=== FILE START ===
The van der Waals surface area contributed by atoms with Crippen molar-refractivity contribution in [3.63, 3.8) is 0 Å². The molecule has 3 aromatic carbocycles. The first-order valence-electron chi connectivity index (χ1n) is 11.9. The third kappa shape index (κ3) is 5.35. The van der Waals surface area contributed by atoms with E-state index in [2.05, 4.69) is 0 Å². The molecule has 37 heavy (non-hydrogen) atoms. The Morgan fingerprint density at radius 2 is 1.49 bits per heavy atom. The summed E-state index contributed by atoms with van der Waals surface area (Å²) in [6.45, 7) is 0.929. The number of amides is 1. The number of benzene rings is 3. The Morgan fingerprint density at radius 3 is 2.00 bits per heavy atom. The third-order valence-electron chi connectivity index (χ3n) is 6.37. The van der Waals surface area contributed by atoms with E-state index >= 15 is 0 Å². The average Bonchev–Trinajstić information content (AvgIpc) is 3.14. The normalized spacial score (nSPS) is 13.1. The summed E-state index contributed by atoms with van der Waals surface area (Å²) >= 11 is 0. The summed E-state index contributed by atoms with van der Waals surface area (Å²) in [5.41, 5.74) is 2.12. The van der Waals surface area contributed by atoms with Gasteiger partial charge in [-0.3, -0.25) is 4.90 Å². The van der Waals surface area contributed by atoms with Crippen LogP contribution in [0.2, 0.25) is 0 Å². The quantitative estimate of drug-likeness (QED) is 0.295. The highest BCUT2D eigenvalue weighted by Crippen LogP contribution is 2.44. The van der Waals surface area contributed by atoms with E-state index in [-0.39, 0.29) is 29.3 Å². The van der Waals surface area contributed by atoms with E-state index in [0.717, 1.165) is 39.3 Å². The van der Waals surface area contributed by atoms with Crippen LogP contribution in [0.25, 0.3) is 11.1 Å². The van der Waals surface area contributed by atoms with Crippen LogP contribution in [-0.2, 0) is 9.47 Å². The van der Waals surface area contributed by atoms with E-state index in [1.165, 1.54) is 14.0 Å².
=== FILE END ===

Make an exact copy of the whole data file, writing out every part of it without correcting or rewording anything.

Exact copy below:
The van der Waals surface area contributed by atoms with Crippen molar-refractivity contribution in [3.63, 3.8) is 0 Å². The molecule has 3 aromatic carbocycles. The first-order valence-electron chi connectivity index (χ1n) is 11.9. The third kappa shape index (κ3) is 5.35. The van der Waals surface area contributed by atoms with E-state index in [2.05, 4.69) is 0 Å². The molecule has 37 heavy (non-hydrogen) atoms. The Morgan fingerprint density at radius 2 is 1.49 bits per heavy atom. The summed E-state index contributed by atoms with van der Waals surface area (Å²) in [6.45, 7) is 0.929. The number of amides is 1. The number of benzene rings is 3. The Morgan fingerprint density at radius 3 is 2.00 bits per heavy atom. The third-order valence-electron chi connectivity index (χ3n) is 6.37. The van der Waals surface area contributed by atoms with E-state index >= 15 is 0 Å². The average Bonchev–Trinajstić information content (AvgIpc) is 3.14. The normalized spacial score (nSPS) is 13.1. The summed E-state index contributed by atoms with van der Waals surface area (Å²) >= 11 is 0. The summed E-state index contributed by atoms with van der Waals surface area (Å²) in [5.41, 5.74) is 2.12. The van der Waals surface area contributed by atoms with Gasteiger partial charge in [-0.3, -0.25) is 4.90 Å². The van der Waals surface area contributed by atoms with Crippen LogP contribution in [0.2, 0.25) is 0 Å². The quantitative estimate of drug-likeness (QED) is 0.295. The highest BCUT2D eigenvalue weighted by Crippen LogP contribution is 2.44. The van der Waals surface area contributed by atoms with E-state index in [-0.39, 0.29) is 29.3 Å². The van der Waals surface area contributed by atoms with E-state index in [0.717, 1.165) is 39.3 Å². The van der Waals surface area contributed by atoms with Crippen LogP contribution in [0.25, 0.3) is 11.1 Å². The van der Waals surface area contributed by atoms with Crippen LogP contribution in [-0.2, 0) is 9.47 Å². The van der Waals surface area contributed by atoms with E-state index in [1.165, 1.54) is 14.0 Å².